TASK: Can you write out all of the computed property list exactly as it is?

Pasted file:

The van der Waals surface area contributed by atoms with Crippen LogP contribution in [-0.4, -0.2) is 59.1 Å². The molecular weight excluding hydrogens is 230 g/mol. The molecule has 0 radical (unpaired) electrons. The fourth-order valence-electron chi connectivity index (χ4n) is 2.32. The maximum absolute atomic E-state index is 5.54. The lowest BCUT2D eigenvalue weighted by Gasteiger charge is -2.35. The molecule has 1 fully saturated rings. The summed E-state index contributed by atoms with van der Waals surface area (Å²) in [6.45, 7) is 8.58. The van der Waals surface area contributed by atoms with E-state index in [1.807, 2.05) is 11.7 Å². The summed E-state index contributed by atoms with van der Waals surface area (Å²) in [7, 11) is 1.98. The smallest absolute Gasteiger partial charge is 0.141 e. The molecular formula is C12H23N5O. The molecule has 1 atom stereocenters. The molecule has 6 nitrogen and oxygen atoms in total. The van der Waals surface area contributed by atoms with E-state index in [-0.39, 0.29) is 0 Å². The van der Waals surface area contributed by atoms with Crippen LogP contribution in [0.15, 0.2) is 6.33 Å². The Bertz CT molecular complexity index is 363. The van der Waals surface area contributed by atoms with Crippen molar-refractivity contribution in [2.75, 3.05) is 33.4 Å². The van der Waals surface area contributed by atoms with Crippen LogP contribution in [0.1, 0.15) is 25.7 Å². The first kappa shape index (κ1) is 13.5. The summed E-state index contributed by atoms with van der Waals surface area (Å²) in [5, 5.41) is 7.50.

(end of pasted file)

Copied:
The van der Waals surface area contributed by atoms with Crippen LogP contribution in [-0.4, -0.2) is 59.1 Å². The molecular weight excluding hydrogens is 230 g/mol. The molecule has 0 radical (unpaired) electrons. The fourth-order valence-electron chi connectivity index (χ4n) is 2.32. The maximum absolute atomic E-state index is 5.54. The lowest BCUT2D eigenvalue weighted by Gasteiger charge is -2.35. The molecule has 1 fully saturated rings. The summed E-state index contributed by atoms with van der Waals surface area (Å²) in [6.45, 7) is 8.58. The van der Waals surface area contributed by atoms with E-state index in [1.807, 2.05) is 11.7 Å². The summed E-state index contributed by atoms with van der Waals surface area (Å²) in [7, 11) is 1.98. The smallest absolute Gasteiger partial charge is 0.141 e. The molecular formula is C12H23N5O. The molecule has 1 atom stereocenters. The molecule has 6 nitrogen and oxygen atoms in total. The van der Waals surface area contributed by atoms with E-state index in [-0.39, 0.29) is 0 Å². The van der Waals surface area contributed by atoms with Crippen LogP contribution in [0.15, 0.2) is 6.33 Å². The Bertz CT molecular complexity index is 363. The van der Waals surface area contributed by atoms with Crippen molar-refractivity contribution in [2.75, 3.05) is 33.4 Å². The van der Waals surface area contributed by atoms with Crippen LogP contribution in [0.1, 0.15) is 25.7 Å². The first kappa shape index (κ1) is 13.5. The summed E-state index contributed by atoms with van der Waals surface area (Å²) in [5, 5.41) is 7.50.